Tackling a Knotty problem
New legislation came into force today to protect Scotland’s biodiversity from the serious threat of invasive non-native species.
The control of non-native species – such as Japanese Knotweed and Signal Crayfish - is estimated to cost Scotland £244 million per year. Scotland is the first country in the UK to protect native species in this way.
The new legislation makes it an offence to:
- Release an animal, or allow it to escape, outwith its native range
- Plant a plant in the wild outwith its native range
- Intentionally or otherwise plant a plant in the wild or cause an animal to be outwith its native range
The changes in the law will not change everything to do with non-native species – pet owners can keep exotic pets responsibly and gardeners will still be able to plant species such as roses and sweet peas in their gardens.
Environment Minister Stewart Stevenson said:
“We have taken an internationally agreed approach to non-native species – based on prevention of introduction as we can’t always predict which species will become a problem – and have become the first country in the UK to translate this into law.
“I am not suggesting that we should be eradicating all the non-native species in Scotland –what these changes will do is help us to stop any further unwanted introductions of invasive species to Scotland. The clear message is – if in doubt, don’t plant and don’t release.”
The Scottish Government has produced a Code of Practice on Non-Native Species to help people understand their responsibilities when dealing with non-native species and to understand which public body has responsibility for which habitats.
Ron Macdonald, SNH’s Head of Policy and Advice, said:
“Non-native species are one of the biggest threats to Scotland’s spectacular native wildlife as well as costing our agriculture, forestry and tourism industries millions each year. These new laws are an important step forward in improving Scotland’s biosecurity and safeguarding our economy and natural environment for future generations.”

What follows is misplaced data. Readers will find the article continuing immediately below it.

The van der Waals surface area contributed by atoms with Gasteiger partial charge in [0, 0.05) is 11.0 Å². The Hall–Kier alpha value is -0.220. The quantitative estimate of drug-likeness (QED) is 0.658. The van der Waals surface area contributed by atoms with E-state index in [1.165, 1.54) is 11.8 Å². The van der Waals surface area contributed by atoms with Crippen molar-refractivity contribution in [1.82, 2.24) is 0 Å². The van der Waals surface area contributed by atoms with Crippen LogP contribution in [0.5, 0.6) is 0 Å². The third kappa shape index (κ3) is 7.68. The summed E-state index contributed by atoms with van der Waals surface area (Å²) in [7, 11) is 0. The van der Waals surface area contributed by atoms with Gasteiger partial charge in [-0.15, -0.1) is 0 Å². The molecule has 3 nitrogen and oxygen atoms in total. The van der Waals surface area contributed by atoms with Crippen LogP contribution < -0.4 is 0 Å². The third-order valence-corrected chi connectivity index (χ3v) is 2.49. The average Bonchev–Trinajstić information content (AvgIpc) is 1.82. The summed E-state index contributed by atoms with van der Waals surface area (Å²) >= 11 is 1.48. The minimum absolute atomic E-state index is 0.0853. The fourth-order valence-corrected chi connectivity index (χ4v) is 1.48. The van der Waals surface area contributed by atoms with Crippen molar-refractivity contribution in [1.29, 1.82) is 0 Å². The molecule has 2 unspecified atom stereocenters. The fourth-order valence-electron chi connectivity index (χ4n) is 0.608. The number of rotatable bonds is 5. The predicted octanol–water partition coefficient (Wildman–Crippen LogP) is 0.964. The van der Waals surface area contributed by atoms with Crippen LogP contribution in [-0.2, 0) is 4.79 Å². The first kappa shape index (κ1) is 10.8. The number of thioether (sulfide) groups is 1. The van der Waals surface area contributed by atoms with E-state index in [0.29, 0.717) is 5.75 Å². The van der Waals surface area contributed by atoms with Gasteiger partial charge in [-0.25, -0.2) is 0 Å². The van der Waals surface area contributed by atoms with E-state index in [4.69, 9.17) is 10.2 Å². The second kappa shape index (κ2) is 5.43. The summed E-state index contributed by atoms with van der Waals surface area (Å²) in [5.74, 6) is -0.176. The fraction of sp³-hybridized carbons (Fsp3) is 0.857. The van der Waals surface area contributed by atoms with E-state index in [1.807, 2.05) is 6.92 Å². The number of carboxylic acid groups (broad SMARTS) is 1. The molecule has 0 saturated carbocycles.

SEPA’s Chief Executive, Professor James Curran, also welcomed the new legislation. He said:
“This new regime will help SEPA to deliver the healthier rivers and lochs we all want by allowing us to work more effectively with partners to tackle the real threat to Scotland’s water environment from invasive non-native species, such as North American signal crayfish and Australian swamp stonecrop.”
Native Range - This is the range of locations to which an animal or plant is indigenous. This does not refer to any location to which it has been imported (whether intentionally of otherwise) by any person.
Non-native species legislation is contained in the Wildlife and Countryside Act 1981, as amended by the Wildlife and Natural Environment (Scotland) Act 2011. The new legislation comes into force today (July 2).
A report produced in 2010 “The Economic Cost of Invasive Non-Native Species on Great Britain” estimated that invasive non-native species cost Scotland over £244 million per year. http://bit.ly/GBCostNNS.
The Code of Practice on Non-Native Species can be found at http://bit.ly/ScotCodeNNS.
Marine Scotland, SNH, Forestry Commissioners and SEPA will take responsibility for the strategic approach to non-natives in the habitats that they commonly deal with. In addition, they are being given new powers to require land owners or occupiers to take action in relation to specified invasive species, powers which will be used as a measure of last resort if voluntary agreements fail.